We teach young people to follow the rules, or face punishment. Questioning authority and speaking out of turn are worthy of sanctions rather than praise. As is challenging your government over the cost of living, the state of your neighbourhood or arbitrary laws designed to keep the populace under control.
James Fritz’s powerful new play shows how young people are hemmed in and overwhelmed by societal pressures. Their modes of expression are taken away in order to suit the status quo. In this dystopian, Black Mirror-esque landscape of black and grey, and electric shocks for answering questions wrong, teenagers are trained. But they revolt, are nearly broken, then stand strong, even when their voices being literally taken away.
It’s inspiring to see an accurate depiction of young people – they aren’t the lazy, feckless creatures we often see in the media. They’re passionate, engaged and they want to change the world around them, but the system won’t let them. It’s a potent reminder to listen to our young people and take them seriously. There are some cheesy moments reminiscent of GCSE Drama. But there are some that resonate with profundity – we pressure our children with the hopes that they will succeed where we’ve failed, and too many restrictions can send the most fragile souls over the edge.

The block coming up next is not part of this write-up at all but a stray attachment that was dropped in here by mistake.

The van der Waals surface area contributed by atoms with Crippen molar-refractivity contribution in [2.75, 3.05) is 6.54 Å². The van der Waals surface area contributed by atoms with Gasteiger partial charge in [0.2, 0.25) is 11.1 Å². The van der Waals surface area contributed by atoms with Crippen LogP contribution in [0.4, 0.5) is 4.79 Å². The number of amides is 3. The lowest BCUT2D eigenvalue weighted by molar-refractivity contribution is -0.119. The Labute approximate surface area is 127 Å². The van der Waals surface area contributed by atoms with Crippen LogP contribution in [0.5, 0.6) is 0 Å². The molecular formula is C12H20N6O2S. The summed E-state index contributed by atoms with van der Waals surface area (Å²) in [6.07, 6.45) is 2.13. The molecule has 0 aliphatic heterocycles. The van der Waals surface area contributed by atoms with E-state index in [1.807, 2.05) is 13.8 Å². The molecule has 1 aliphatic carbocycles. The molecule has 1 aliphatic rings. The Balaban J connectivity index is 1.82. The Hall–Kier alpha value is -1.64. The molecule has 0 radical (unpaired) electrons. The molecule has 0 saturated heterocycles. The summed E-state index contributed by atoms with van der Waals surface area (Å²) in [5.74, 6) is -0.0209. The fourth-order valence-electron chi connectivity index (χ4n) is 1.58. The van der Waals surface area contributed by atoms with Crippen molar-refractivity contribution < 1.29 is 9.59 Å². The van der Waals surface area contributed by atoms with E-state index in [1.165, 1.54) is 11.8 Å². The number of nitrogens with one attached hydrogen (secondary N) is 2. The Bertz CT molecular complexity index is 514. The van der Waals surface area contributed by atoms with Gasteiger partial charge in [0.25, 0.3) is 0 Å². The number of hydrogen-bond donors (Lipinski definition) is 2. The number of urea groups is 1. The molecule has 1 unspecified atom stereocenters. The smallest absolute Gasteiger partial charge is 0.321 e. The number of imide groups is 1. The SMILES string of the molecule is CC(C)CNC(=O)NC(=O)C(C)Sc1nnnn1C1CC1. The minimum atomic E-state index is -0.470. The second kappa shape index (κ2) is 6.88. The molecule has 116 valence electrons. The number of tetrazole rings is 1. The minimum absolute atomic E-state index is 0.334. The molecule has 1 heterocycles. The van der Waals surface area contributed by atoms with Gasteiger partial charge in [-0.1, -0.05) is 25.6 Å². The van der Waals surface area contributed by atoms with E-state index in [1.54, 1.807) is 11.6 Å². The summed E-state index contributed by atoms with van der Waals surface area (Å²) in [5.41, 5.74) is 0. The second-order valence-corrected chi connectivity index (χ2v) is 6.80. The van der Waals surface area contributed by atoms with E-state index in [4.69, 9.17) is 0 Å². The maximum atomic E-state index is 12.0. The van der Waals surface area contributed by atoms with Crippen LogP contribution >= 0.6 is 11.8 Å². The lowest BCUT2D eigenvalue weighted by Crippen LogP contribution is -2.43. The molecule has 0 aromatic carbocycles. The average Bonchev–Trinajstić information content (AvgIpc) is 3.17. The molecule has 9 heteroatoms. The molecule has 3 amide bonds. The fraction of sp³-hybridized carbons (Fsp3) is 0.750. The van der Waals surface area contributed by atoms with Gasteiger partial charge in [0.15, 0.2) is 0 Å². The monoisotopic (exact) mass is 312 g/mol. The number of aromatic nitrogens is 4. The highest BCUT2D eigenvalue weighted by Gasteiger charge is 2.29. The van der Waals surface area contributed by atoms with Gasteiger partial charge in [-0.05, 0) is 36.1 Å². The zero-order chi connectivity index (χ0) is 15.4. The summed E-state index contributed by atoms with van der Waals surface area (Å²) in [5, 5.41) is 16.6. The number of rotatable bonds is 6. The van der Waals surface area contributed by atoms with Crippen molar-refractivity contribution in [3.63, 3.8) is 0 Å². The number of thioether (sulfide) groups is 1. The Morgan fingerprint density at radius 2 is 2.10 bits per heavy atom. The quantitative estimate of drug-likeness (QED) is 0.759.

It's thought-provoking stuff, backed up by excellent ensemble performances. An abstract text like this relies on the personalities of the young performers rather than imposing rigid characters on them. It allows their youthful hope and camaraderie to shine through, inspiring audiences of any age.